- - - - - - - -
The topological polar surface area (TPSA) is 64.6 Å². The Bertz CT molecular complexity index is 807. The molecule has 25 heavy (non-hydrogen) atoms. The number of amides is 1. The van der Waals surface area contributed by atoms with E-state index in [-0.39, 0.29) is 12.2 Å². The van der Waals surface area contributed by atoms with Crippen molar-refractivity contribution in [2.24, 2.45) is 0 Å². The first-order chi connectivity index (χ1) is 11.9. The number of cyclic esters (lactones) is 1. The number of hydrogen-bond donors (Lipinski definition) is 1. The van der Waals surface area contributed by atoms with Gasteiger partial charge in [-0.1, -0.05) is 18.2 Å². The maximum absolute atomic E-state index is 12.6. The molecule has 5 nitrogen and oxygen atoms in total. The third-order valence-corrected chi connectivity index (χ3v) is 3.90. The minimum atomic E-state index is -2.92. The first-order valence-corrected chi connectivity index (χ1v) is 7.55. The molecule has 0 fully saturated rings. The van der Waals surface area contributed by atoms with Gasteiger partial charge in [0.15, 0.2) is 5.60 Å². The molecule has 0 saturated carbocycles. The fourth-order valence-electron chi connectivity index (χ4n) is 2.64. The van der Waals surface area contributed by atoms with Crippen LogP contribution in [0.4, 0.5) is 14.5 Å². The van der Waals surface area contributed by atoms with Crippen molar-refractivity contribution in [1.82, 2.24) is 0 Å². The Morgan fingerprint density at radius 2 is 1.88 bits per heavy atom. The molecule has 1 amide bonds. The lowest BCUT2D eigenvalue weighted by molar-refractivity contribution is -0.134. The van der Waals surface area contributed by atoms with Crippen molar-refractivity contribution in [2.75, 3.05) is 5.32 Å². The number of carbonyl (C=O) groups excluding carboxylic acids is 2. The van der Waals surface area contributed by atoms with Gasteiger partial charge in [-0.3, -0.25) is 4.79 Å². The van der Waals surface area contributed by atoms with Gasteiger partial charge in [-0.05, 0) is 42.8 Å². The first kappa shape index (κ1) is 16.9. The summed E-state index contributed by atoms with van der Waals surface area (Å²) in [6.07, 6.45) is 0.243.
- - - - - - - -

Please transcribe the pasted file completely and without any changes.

The topological polar surface area (TPSA) is 64.6 Å². The Bertz CT molecular complexity index is 807. The molecule has 25 heavy (non-hydrogen) atoms. The number of amides is 1. The van der Waals surface area contributed by atoms with E-state index in [-0.39, 0.29) is 12.2 Å². The van der Waals surface area contributed by atoms with Crippen molar-refractivity contribution in [2.24, 2.45) is 0 Å². The first-order chi connectivity index (χ1) is 11.9. The number of cyclic esters (lactones) is 1. The number of hydrogen-bond donors (Lipinski definition) is 1. The van der Waals surface area contributed by atoms with Gasteiger partial charge in [-0.1, -0.05) is 18.2 Å². The maximum absolute atomic E-state index is 12.6. The molecule has 5 nitrogen and oxygen atoms in total. The third-order valence-corrected chi connectivity index (χ3v) is 3.90. The minimum atomic E-state index is -2.92. The first-order valence-corrected chi connectivity index (χ1v) is 7.55. The molecule has 0 fully saturated rings. The van der Waals surface area contributed by atoms with Gasteiger partial charge in [0.15, 0.2) is 5.60 Å². The molecule has 0 saturated carbocycles. The fourth-order valence-electron chi connectivity index (χ4n) is 2.64. The van der Waals surface area contributed by atoms with Crippen LogP contribution in [0.4, 0.5) is 14.5 Å². The van der Waals surface area contributed by atoms with Crippen molar-refractivity contribution in [1.82, 2.24) is 0 Å². The Morgan fingerprint density at radius 2 is 1.88 bits per heavy atom. The molecule has 1 amide bonds. The lowest BCUT2D eigenvalue weighted by molar-refractivity contribution is -0.134. The van der Waals surface area contributed by atoms with Crippen molar-refractivity contribution in [2.75, 3.05) is 5.32 Å². The number of carbonyl (C=O) groups excluding carboxylic acids is 2. The van der Waals surface area contributed by atoms with Gasteiger partial charge in [-0.3, -0.25) is 4.79 Å². The van der Waals surface area contributed by atoms with Gasteiger partial charge in [-0.05, 0) is 42.8 Å². The first kappa shape index (κ1) is 16.9. The summed E-state index contributed by atoms with van der Waals surface area (Å²) in [6.07, 6.45) is 0.243.